What was that May West used to say? "I used to be as pure as the driven snow - and then, I drifted."
While I still enjoy attending an occasional Anglo-Catholic mass, if I'm honest, it's not so much about the spirituality or solace I gain while I'm there. I find myself enjoying it, rather, as if I were in a liturgical museum. I watch the liturgical dance steps closely to see how the 'split T formation' before the altar is executed, and how many times I hear the "ching-ching" of the thuribel as the deacon incenses the bishop, priests, altar party and congregation, in exact hierarchical order.
If you concentrate only on the "outward and visible" however, you'll miss the inward and spiritual grace of Anglo-Catholicism - that it doesn't end at the Table. Indeed, it just begins. Like the Berrigan boys of my youth, a real 'catholic' is a radical catholic who understands that if you aren't out in the world, changing the oppressive, corrupt systems and working to help the in-breaking of the Realm of God, your religion is pretty empty - and, ultimately, so's your soul.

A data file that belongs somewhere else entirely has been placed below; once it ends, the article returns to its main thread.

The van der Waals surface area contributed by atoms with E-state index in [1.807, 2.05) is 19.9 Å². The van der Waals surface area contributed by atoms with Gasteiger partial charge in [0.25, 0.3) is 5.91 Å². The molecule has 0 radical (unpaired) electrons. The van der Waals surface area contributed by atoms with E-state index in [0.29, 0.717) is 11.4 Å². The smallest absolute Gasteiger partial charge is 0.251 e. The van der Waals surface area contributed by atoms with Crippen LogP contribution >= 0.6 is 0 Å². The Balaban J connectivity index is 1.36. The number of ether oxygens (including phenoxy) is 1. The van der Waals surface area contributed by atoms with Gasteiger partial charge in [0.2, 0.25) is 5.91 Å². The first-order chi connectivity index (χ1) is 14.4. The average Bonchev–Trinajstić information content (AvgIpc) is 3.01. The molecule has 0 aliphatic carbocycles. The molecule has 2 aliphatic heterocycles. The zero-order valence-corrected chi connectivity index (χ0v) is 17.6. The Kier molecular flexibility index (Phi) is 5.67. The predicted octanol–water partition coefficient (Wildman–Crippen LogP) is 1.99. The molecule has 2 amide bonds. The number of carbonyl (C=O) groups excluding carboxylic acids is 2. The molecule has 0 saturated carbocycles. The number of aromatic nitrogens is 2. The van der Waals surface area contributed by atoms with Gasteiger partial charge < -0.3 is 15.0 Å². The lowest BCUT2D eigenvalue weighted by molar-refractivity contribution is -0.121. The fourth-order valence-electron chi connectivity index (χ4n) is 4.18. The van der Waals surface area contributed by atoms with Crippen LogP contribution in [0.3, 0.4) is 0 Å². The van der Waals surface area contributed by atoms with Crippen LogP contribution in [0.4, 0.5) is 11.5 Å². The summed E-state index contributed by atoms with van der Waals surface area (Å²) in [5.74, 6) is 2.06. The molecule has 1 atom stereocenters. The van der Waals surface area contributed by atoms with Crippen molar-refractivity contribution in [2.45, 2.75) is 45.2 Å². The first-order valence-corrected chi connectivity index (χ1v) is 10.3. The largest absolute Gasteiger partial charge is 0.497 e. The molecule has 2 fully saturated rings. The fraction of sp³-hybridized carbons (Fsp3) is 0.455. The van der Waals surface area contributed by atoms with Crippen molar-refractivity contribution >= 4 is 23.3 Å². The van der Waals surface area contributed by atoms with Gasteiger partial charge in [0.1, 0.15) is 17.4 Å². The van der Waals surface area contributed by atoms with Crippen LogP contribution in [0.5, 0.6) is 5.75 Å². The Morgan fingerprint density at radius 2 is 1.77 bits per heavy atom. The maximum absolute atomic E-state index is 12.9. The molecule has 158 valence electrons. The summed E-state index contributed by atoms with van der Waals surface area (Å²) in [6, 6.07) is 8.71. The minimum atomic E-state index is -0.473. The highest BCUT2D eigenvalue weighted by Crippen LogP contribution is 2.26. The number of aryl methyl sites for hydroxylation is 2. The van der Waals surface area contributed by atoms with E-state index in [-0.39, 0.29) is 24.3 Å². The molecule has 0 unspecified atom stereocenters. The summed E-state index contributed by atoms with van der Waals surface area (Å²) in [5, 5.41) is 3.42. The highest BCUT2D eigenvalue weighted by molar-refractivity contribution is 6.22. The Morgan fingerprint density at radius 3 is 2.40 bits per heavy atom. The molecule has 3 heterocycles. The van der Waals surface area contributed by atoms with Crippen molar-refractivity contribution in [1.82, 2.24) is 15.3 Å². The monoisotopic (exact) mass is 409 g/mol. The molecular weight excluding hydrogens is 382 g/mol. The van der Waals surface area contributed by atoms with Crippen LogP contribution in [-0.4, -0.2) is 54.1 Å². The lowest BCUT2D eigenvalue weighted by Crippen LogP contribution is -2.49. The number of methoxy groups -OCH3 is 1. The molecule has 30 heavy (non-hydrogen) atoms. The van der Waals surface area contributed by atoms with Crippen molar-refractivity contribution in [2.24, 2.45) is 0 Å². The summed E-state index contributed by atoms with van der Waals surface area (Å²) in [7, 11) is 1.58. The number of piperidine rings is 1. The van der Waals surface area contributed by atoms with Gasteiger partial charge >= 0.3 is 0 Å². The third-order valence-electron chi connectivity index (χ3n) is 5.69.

In the end, however, here's where I end up: If all of these things, Roman or Anglo, deepens your faith in God, well, who am I to say how you should pray or what you do in order to gain a sense of the promise of eternal life?
Go ahead. Indulge yourself.
Jesus was asked about that by a rich young lawyer. He didn't give him a list of rules to follow or a formulary of ritual to perform. Rather, he told him the story of the Good Samaritan.